Avista inappropriately billed customers for anti-climate litigation spending, is proposing to increase bills for continued litigation costs, according to testimony submitted by environmental groups to OPUC
Portland, Ore. — Avista charged its gas customers for legal fees associated with its litigation against one of Oregon’s landmark climate policies, the Climate Protection Program (CPP), according to testimony environmental groups submitted today to the Oregon Public Utility Commission (OPUC). The inappropriate use of customer dollars is the latest example of gas utilities’ extraordinary efforts to fight common-sense climate policy in Oregon.
“Forcing customers to pay for Avista’s profit-driven lawsuit against Oregon climate policy is downright shameful. It demonstrates a blatant disregard for the health and safety of the communities they serve, which are already suffering more extreme heat waves and wildfires due to climate change,” said Noelia Gravotta, an attorney at Earthjustice.
Avista is one of three gas utilities suing the state of Oregon to avoid reducing their emissions 90% by 2050 in line with the state’s CPP plan. Testimony submitted to regulators from the Sierra Club, Climate Solutions, and Earthjustice shows that Avista billed ratepayers more than $51,000 for legal fees paid to two firms, Baker Botts and Snell & Wilmer, for their work on the litigation, and is asking ratepayers to continue financing its litigation efforts.
The litigation costs are one of many expenses environmental groups are challenging as part of their intervention into Avista’s bid to increase gas customers' bills by roughly 8%. Environmental advocates also oppose Avista’s request to charge customers for political influence spending, subsidies for new gas lines, and other capital costs to continue to expand the gas system. Under state law, utilities are only allowed to bill customers for costs that benefit utility customers. All Avista rate increases must be approved by Oregon regulators.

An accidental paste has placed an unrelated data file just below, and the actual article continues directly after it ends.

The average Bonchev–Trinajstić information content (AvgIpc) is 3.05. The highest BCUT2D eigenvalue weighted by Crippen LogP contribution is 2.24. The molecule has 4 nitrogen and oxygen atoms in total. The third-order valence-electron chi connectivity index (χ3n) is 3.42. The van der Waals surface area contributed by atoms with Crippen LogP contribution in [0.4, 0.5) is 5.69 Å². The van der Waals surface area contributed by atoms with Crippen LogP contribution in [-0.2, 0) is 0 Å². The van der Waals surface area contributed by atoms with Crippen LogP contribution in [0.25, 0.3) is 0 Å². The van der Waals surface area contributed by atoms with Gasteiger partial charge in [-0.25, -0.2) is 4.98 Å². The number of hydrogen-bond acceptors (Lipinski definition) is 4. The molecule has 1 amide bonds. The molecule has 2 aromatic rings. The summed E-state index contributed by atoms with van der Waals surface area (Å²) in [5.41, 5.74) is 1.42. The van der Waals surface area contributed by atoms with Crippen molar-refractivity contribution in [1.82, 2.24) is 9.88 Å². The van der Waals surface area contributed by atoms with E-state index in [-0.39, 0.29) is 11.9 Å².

"The Oregon PUC needs to reject bill hikes that expand our state’s fossil fuel system at a time when it should be shrinking. Oregonians are already facing compounding climate, public health, and energy affordability crises,” said Greer Ryan, Clean Buildings Policy Manager, Climate Solutions. “Instead of continuing to invest in expanding an inherently risky and polluting system, we need a rapid but managed transition to clean, healthy, and affordable energy solutions for all.”
The news of Avista’s inappropriate use of customer dollars to fund anti-climate litigation comes amidst heightened concern over the role gas utilities have played in blocking progress in the transition to clean energy in homes. To protect utility customers from paying for lobbying and political spending that is against their financial interest, Colorado, Connecticut, Maine, and New York have passed bills barring or limiting utilities from charging customers for membership dues in trade associations, lobbying expenses, and other political activities.
“Oregon gas customers are paying more each month to foot the bill for utility lobbying and political spending that aims to protect shareholder profits at the expense of our pocket books, our climate, and our health. Avista’s expensive anti-climate litigation is diametrically opposed to their customers’ interest, and therefore cannot be justified under state law,” said Dylan Plummer, Senior Campaign Representative for Sierra Club’s Building Electrification Campaign.
Avista’s proposed 8% rate hike comes on the heels of a 18% rate increase last year. Oregon regulators will decide on the proposed spending by December 20, 2023.